|This picture was taken two days after|
Harriet and Wayne Puttmann were united in marriage on a Marine base in Quantico, Virginia* on December 21, 1944. No family was present. My dad's platoon made up the guest list. Mom was the only female at her wedding, and she said that every Marine in attendance gave her a kiss. Dad wore his uniform, and my mother wore the wedding dress she had carried with her on a train from Sioux City, Iowa.
Mom and Dad met the year before while attending college in Ames, Iowa. Mom's roommate offered her a ride home. The roommate's cousin, my dad, share the back seat with my mom. Romance ignited! Dad enlisted and headed east for basic training. Mom waited until he received permission to marry, and then traveled alone on trains filled mostly with soldiers. She arrived the day before her wedding.
Dad was a farm boy who would have probably stayed on the farm if it hadn't been for the war. Once over, he made full use of the GI Bill and became a teacher and then a professor. He was the first in his family to graduate from high school and then college. He never forgot his Great Depression farm roots.
Mom lost her own father when she was ten, grew up with her reclusive mother, contracted polio as a teen, and ended up being the opposite of her mother--an adventurer. At age 47, she graduated from college after years of being a wife, mother, and homemaker. Dad cheered her on.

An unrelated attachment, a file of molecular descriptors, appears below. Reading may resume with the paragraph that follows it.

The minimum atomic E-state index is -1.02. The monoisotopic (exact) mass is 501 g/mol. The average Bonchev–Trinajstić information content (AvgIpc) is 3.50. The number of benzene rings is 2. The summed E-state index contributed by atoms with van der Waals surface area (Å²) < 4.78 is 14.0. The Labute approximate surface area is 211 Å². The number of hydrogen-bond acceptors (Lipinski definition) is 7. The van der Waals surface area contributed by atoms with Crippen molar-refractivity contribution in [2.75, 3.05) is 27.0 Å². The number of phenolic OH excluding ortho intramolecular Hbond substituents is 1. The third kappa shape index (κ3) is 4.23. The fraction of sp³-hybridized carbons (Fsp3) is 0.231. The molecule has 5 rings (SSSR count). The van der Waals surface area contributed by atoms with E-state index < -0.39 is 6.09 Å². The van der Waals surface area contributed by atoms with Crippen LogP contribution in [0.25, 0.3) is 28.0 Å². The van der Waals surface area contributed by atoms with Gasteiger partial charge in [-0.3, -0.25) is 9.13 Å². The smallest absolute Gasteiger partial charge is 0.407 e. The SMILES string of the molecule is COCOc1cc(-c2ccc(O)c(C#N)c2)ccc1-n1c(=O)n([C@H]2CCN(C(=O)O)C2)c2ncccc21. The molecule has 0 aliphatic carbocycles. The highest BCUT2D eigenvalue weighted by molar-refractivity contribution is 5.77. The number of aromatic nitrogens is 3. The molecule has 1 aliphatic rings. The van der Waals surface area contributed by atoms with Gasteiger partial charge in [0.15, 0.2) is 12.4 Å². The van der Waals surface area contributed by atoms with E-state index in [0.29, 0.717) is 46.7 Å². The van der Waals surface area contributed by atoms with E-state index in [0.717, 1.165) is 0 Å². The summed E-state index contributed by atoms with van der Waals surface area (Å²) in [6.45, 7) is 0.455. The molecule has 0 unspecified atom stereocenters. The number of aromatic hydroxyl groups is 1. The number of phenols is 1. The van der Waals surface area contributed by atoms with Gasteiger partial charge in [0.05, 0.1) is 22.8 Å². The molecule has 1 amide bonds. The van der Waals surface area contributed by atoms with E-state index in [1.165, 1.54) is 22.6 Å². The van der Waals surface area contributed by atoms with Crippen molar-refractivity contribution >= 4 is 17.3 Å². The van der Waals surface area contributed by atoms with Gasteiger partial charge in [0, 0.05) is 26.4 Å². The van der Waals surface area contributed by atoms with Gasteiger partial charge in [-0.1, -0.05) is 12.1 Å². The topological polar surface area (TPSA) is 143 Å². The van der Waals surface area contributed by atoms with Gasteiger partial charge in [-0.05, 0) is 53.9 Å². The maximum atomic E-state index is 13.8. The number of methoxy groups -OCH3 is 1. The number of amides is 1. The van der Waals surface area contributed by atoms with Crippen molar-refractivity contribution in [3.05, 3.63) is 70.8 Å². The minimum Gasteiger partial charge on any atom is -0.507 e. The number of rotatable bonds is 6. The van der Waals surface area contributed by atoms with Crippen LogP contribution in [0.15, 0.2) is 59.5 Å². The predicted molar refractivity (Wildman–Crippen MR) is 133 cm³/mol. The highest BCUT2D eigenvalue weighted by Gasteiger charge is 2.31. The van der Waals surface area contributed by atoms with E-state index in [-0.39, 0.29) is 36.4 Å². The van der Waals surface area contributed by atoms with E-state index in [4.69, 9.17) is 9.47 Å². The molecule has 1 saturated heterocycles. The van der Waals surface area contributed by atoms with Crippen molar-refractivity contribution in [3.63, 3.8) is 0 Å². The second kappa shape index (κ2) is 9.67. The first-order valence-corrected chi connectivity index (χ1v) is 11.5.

Both Mom and Dad died in 2006--just six months apart. They were very alike and very different. Dad taught my mom how to dance and play cards (she was raised a conservative Baptist), and Mom taught Dad the joys of the theater. While they would argue over politics or the pruning of a crab apple tree (that one was a whopper), they always had each other's backs as parents. They were a united force.
Their wedding picture hangs on the wall in my living room. For me, the celebration of Christmas begins with the first day of winter that marks their anniversary--the longest night of the year.
*Hopefully my brother or sister will correct me on the location of the marriage. I thought they had married before the moved to North Carolina and Camp Lejeune, but I may be wrong. Mom wrote the story of their romance and marriage, but my copy is buried in packing boxes that have yet to be emptied.
The Prairie Grlz are taking a bit of a rest during these next few weeks. We may post, if the muse moves us, or we may just sleep late and read trashy novels.